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Written by Inesha Premaratne, iXperience '14 (Coding), Harvard

There is this scene in Eat, Pray, Love that I have always loved. One that I must recall for you if you are to understand what exactly it means that I, Inesha Premaratne, am learning how to code. Code. I, a government concentrator who is computer-savvy enough to create a word document but who knows well, knew, nothing about servers and browsers and client requests that interact in models, views, and controllers via routes to do things that I, more often than not, take for granted. It is amazing, I have come to think, that we put so much - our personal information, our every concern, question, bodily ailment, secrets even- into our computer, waiting for its response, completely fine that we have no idea how it comes to the conclusions or creates the things that we asked it for in the first place.

But, I digress - the passage in question reads as follows, in Elizabeth Gilbert's words:

"[Italian] Classes begin in the afternoon. So I go eat lunch (roasted endive) then saunter back to the school and smugly walk past all those Level One students (who must be molto stupido, really) and enter my first class. With my peers. Except that it becomes swiftly evident that they're not my peers and that I have no business being here because Level Two is really impossibly hard. I feel like I'm swimming, but barely. Like I'm taking in water with every breath. The teacher, a skinny guy (why are the teachers so skinny here? I don't trust skinny Italians), is going way too fast, skipping over whole chapters of the textbook, saying, "You already know this, you already know that..." and keeping up a rapid-fire conversation with apparently fluent classmates. My stomach is gripped in horror and I'm grasping for air and praying he won't call on me. Just as soon as the break comes, I run out of that classroom on wobbling legs and I scurry all the way over to the administrative office almost in tears, where I beg in very clear English if they could please move me down to a Level One class. And so they do. And now I am here. This teacher is plump and speaks slowly. This is much better."

Except I did not walk out of coder class on bended knees begging to move to whatever remedial version might exist. Although, let's be clear, the first day of class I very nearly wanted to. Thrust into a world that I did not know, around people who spoke a language that I could not yet understand, I felt like that shotgun passenger thrust into a car, holding on to the dashboard for dear life hoping that I'd survive as we careened up a mountain I could not even see the top of. Ok, slightly dramatic, but you get the picture. The point is, two weeks ago - TWO WEEKS AGO- I just about wanted to raise my hand in the middle of class and say, sorry, is there a 1-2-3 call a friend line because I think I'm in the wrong place. I study government. Political Science. The humanities. Did I mention?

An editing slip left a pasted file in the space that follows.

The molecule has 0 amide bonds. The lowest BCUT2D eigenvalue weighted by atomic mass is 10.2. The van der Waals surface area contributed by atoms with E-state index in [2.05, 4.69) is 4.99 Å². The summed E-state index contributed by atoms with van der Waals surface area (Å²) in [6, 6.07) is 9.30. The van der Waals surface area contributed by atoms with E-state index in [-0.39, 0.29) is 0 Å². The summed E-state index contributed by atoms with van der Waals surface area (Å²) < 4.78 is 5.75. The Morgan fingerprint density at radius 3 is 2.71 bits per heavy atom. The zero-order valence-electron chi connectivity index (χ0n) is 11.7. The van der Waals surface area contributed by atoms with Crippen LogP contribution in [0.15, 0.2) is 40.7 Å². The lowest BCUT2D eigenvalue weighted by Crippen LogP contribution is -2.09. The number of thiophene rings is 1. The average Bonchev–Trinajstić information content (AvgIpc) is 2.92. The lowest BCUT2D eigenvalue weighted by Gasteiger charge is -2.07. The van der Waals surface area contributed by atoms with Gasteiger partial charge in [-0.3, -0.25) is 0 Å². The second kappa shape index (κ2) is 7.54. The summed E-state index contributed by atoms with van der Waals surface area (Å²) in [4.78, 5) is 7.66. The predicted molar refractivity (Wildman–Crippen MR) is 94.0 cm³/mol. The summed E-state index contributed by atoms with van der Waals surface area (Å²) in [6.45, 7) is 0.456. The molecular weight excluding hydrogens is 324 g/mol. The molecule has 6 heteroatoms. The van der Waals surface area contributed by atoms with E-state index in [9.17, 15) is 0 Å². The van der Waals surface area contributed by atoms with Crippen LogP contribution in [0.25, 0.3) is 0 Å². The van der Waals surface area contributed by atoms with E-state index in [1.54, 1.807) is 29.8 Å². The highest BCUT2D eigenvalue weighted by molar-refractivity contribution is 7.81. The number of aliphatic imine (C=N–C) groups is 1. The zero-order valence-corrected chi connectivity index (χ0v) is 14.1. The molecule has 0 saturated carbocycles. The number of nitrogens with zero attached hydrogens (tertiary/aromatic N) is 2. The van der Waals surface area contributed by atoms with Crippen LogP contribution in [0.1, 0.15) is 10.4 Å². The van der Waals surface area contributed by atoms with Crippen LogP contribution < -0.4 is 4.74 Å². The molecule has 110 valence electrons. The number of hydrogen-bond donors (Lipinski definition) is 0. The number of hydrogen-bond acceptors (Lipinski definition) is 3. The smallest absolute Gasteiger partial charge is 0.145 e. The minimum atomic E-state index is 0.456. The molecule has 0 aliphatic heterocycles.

When I signed up for this program the idea of computer programming excited me but to be honest I had no idea what Ruby on Rails was. Or CSS. Or HTML. A mere two weeks later, I could model an entire computer application for you. And I can create a functioning prototype of it as well. I know how to take an idea, translate it into coding steps, and to visualize its creation, the computer syntax that will bring it to life. I can code, refactor my code, and style on top of my code. If all of what I just said sounds like Greek, trust me two weeks ago I would have stared at you quizzically as well. (In plain language, I can code things and make them look pretty, if you were wondering.)

I came to Cape Town on the tails of a busy Harvard semester. In my two weeks here, my mind has been opened to a whole new corner of the universe just as I have begun to explore one. I have rock climbed up a really big hill (Lion's Head to be precise), I have gone shark cage diving, I have eaten South African cuisine, delved into the stories of Nelson Mandela, and pushed, pushed so many of my own boundaries. I came here a stubborn learner. Here my boundaries have been challenged, pushed, broken down. I've been in college three years and don't think I've ever learned so much so fast about something else... about myself. To learn to speak a new language is not easy, but here I have gained a point of entry. And I'm taking it, both hands grasping for the steering wheel now, ready to take this non-stop car in the direction I want to.


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